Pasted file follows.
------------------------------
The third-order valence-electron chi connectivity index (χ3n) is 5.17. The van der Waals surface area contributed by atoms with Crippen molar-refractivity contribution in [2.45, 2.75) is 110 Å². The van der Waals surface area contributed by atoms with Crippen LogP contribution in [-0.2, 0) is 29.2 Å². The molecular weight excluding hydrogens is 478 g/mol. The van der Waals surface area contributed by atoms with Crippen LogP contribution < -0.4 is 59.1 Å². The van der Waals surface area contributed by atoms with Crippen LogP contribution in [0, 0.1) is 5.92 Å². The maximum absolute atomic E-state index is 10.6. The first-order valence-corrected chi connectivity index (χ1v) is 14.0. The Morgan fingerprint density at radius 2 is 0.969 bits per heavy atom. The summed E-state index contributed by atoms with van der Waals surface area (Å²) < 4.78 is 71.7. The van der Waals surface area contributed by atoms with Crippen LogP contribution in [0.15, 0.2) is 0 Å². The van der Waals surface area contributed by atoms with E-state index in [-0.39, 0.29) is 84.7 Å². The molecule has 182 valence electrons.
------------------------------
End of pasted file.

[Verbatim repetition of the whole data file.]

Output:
The third-order valence-electron chi connectivity index (χ3n) is 5.17. The van der Waals surface area contributed by atoms with Crippen molar-refractivity contribution in [2.45, 2.75) is 110 Å². The van der Waals surface area contributed by atoms with Crippen LogP contribution in [-0.2, 0) is 29.2 Å². The molecular weight excluding hydrogens is 478 g/mol. The van der Waals surface area contributed by atoms with Crippen LogP contribution < -0.4 is 59.1 Å². The van der Waals surface area contributed by atoms with Crippen LogP contribution in [0, 0.1) is 5.92 Å². The maximum absolute atomic E-state index is 10.6. The first-order valence-corrected chi connectivity index (χ1v) is 14.0. The Morgan fingerprint density at radius 2 is 0.969 bits per heavy atom. The summed E-state index contributed by atoms with van der Waals surface area (Å²) < 4.78 is 71.7. The van der Waals surface area contributed by atoms with Crippen LogP contribution in [0.15, 0.2) is 0 Å². The van der Waals surface area contributed by atoms with E-state index in [-0.39, 0.29) is 84.7 Å². The molecule has 182 valence electrons.